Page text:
Every day, Heba Abolaban of Malden checks on her family in war-strafed Syria, where water, bread and electricity are in short supply. She was far more worried about them than about herself on Wednesday morning when she put her baby daughter in a stroller and headed into the sunshine to a play group with a friend.
But as they strolled down Commercial Street, an angry-faced man charged toward the petite woman, his hand balled into a fist. He punched her hard in the shoulder and screamed curses inches from her face. Then he pointed at her and walked away shouting.
“He said, ‘(Expletive) you. (Expletive) you Muslims, You are terrorists, you are the ones who made the Boston explosion,’” said Abolaban, recalling the episode in a phone interview Thursday. “I was really, really completely shocked. I didn’t know what to do. Then I realized what happened. I was crying and crying.”
Abolaban, a 26-year-old physician who wears a traditional hijab, or head scarf, gripped the stroller carrying her nine-month old daughter and stood in shock. Soon, she and her friend, also pushing a baby stroller, burst into tears.
“I was so afraid he might hurt my baby,” she said.
What happened next made her feel better about Malden, a fast-changing city of 60,000 that now has the second-highest percentage of immigrants in Massachusetts.
She called the Malden police, at her husband’s urging, and as she waited for them to arrive, workers at the Women, Infants and Children (WIC) Nutrition Program, where the play group was, came outside to protect the women.
The police arrived within minutes, soothed her and took her statement. Then the calls came: Mayor Gary Christenson called her at home, then Police Chief Kevin Molis phoned.
“They were there within two minutes. They were so kind. They were so helpful,” she said. “The Malden police chief – he called me two times.”
The Islamic center in Malden also checked on her. She is scheduled to teach a class there tomorrow on breast cancer detection.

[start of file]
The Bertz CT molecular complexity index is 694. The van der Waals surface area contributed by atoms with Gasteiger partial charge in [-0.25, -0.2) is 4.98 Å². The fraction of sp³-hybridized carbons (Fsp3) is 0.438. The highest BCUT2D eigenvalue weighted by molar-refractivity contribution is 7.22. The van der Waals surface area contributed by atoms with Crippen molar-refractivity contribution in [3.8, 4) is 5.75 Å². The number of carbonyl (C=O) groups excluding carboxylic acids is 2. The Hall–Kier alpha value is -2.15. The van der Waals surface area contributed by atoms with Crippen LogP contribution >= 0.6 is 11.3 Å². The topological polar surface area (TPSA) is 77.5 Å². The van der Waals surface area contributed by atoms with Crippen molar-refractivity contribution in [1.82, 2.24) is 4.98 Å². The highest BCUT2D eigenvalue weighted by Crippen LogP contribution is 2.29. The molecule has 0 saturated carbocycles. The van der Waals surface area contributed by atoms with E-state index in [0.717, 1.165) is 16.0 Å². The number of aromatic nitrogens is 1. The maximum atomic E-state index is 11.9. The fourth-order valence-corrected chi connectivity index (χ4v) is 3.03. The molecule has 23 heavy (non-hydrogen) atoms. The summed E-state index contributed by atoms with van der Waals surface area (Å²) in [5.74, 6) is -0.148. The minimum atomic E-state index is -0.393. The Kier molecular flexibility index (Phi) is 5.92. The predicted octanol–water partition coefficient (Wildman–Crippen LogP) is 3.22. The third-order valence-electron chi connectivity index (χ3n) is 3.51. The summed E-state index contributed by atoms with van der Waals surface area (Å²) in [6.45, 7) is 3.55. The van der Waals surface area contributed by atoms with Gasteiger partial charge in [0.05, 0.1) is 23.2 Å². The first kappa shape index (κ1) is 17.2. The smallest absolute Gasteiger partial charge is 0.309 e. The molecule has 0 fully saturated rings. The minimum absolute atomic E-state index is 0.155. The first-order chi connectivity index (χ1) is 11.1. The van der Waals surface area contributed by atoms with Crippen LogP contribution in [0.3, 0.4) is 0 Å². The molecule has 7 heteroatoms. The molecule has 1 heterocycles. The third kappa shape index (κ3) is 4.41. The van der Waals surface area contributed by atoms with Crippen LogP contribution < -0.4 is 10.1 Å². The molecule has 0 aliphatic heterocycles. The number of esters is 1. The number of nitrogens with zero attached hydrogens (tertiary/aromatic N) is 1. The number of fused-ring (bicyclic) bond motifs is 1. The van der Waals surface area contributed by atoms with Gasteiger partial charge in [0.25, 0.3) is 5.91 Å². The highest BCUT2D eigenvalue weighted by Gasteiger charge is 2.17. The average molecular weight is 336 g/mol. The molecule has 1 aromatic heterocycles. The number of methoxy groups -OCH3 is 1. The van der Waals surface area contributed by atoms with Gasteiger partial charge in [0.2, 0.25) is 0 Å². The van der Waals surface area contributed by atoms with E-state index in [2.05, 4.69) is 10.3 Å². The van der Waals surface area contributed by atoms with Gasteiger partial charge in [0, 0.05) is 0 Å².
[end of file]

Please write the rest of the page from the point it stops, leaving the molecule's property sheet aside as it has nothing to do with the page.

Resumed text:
Molis, who started as a beat officer in Malden, said the attack was one of the first things he brought up at Thursday’s morning roll call. He said his officers are trained to serve the diverse city of Malden, home to immigrants from China, Haiti, Uganda, Vietnam and more.
Police could not find the attacker, vowed to keep looking. Molis called the attack “an intolerable act” that violates state law and “the very essence of our constitution.”
“No investigative strategy will be overlooked in order to determine who’s responsible for this,” Molis said. “This is something that as a city and as a police department we take seriously.”
No other incidents had been reported as of Thursday, he said.
Abolaban and her husband, Ahmad Almujahed, also a physician, moved here about a year and a half ago from Syria. Abolaban said she is a Muslim originally from Palestine.
But Molis said he never asked Abolaban about her religion, because to him, it is a private matter. He said he reaches out to mosques, churches, businesses and all groups to ensure that they feel safe and protected.
“It is our role to make sure that all of our rights are protected and preserved,” he said. “That is why we became police officers.”
Abolaban and others said the response to the attack highlighted the good in a community that has changed dramatically in the past 20 years, and where such instances remain rare.Maria Sacchetti can be reached at firstname.lastname@example.org
Correction: Because of a reporting error, Ahmad Almujahed’s name was misspelled an earlier version of this article.